Sandra D-Minus

Former employees hand county schools chief flunking grade in public ethics

Maricopa County Superintendent of Schools Sandra Dowling used county staff to help research and write papers for her master's degree and to work on her reelection campaign on county time, according to depositions taken earlier this year in a criminal case in which Dowling's involved.

The sworn interviews, which are part of an investigation into whether two former school officials offered Dowling a bribe, also suggest Dowling routinely used her county cellular phone and car for personal business without adequately reimbursing the taxpayers.

Dowling refuses to comment. But the complaints from former employees are part of the ongoing soap opera-esque saga that has consumed Dowling's office practically since the day she took the job in 1989.

Last summer, New Times reported on Dowling's autocratic behavior in office ("Board Games," August 28). Since that time, two of Dowling's employees, Judy Leiby and Candace Steill, have left.

Leiby quit, she says, in part because she believes she was treated poorly as a result of the article. She filed a grievance with the federal Equal Employment Opportunities Commission even before the article was published.

Steill was fired; in sworn testimony, she says she believes she, too, was mistreated because of the story. (Leiby spoke on the record for the August story; Steill did not.)

In her elected position, Dowling wears two hats. As superintendent of schools, she oversees operations of all public schools in Maricopa County and fills board vacancies in the county's public school districts.

Separate from those duties, Dowling is also the sole member of the Maricopa County Regional School District's governing board. She reigns over a 200-employee, 2,000-student operation, with a $10 million annual budget, five school sites and programs all over the county.

The regional school district is designed to accommodate students, such as dropouts and kids with special needs, who are not served by other public schools.

Even her harshest critics agree that Dowling has done some good. For example, she was instrumental in founding the Thomas J. Pappas school for the homeless. But Dowling's naysayers agree she rules by intimidation.

A call has gone out to curb Dowling's power. Lawmakers are considering introducing legislation that would create a multiple-member board for the regional school district.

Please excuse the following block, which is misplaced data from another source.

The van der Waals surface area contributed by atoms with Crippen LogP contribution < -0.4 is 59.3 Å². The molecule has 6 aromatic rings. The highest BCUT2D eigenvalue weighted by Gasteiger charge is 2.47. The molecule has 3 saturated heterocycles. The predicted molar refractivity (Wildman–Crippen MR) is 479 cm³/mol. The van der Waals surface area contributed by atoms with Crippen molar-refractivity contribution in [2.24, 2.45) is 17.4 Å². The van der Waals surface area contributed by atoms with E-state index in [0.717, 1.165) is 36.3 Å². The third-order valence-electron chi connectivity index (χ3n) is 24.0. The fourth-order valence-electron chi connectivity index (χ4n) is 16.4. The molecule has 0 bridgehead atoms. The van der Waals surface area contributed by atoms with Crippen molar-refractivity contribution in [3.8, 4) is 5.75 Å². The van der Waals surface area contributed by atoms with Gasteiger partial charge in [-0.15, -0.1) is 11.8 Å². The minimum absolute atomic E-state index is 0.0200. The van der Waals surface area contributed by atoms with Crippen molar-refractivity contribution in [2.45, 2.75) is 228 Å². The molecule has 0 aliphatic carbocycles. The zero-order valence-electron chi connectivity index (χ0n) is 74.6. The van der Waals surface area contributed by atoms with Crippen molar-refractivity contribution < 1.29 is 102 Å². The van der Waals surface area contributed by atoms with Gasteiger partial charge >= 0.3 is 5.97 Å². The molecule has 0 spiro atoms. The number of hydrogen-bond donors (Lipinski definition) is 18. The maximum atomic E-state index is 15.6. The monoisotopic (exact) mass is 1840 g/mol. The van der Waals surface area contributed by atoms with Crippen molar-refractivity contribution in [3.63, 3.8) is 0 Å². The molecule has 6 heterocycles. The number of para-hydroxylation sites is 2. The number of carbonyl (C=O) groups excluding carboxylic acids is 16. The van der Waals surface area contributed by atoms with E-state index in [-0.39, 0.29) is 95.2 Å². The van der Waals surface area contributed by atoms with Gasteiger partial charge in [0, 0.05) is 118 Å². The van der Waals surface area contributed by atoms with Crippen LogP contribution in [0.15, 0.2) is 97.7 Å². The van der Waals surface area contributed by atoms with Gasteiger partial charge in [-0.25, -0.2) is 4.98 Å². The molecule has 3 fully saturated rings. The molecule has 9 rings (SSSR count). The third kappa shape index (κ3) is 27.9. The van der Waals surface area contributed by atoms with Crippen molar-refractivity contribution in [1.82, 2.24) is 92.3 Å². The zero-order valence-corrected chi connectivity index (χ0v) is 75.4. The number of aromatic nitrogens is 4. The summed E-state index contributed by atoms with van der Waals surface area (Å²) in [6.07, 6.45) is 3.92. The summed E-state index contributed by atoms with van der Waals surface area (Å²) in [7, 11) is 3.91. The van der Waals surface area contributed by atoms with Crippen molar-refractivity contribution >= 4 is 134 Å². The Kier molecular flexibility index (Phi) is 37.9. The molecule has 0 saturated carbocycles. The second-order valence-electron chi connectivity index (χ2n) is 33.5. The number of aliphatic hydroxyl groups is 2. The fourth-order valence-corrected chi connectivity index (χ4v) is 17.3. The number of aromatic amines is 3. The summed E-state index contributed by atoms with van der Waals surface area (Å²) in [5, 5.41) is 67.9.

One of Dowling's biggest detractors in the depositions is Steill, who was fired November 28, the day after Thanksgiving. She has refused to comment for this story.

Another, Lee Cook, left last summer after working for the county schools for years. A confidentiality agreement prohibits release of details, but he left a year before his contract was up and was given an undisclosed amount of money.

But both have plenty to say as part of a criminal case involving William Dabb and Gerald George.

Dabb and George, former Phoenix-area school officials, were charged last year with attempting to bribe a public official. The allegation: that the two offered to get Dowling's husband a job if she would appoint someone they wanted to a school-board position. Dowling, suspecting a bribe, tape-recorded conversations between herself and the two men, in which they made such an offer.

This fall, George struck a deal with county prosecutors. He pleaded guilty to a misdemeanor and received a $5,000 fine, in exchange for testifying against Dabb.

George's attorney, Larry Debus, and his investigator, Russ Kimball, have spent months deposing current and former members of her staff.

Depositions obtained by New Times offer a glimpse at the inner workings of Dowling's office--from alleged misuse of county time to alleged sexual harassment to name-calling that ranges from the hilarious to the macabre.

Obviously, these are comments made by disgruntled current and former employees. But the depositions raise the possibility of illegal activities--and also raise questions about Dowling's leadership.

Tom Caldwell worked as associate superintendent of county schools for Dowling in the early '90s. Now superintendent of a school district in Michigan, he flew into town for his October deposition.

In the deposition, Caldwell admitted that he suspected that work he was asked to complete on county time had nothing to do with county business, but instead was research for papers used by Dowling in her master's degree courses at Arizona State University.

Lee Cook, former superintendent of the regional school district, was more blunt. In his deposition, he said, "My understanding is Tom Caldwell did many of her [Dowling's] reports for her Master's degree on . . . county time."

Cook says he never saw the work being performed himself, but heard directly about it from Caldwell and Jim Hippel, the county schools business manager, who Cook says also performed master's work for Dowling.

From Cook's deposition:
"Q. Is there any question in your mind that the papers that they were talking about were to further her personal education?

"A. No, that's definitely what it was for. We never used any of the information in the office."

Cook's other complaints run the gamut from misuse of county cars and cellular phones to using county employees to do campaign work.

Cook on the county car: "She used the [county] car extensively for personal use. She would take her kids to ball games. We would get a call from somebody complaining that she did that. She did use it for her own use to go back and forth to Flagstaff for her educational courses. But she would use the car as her own car."

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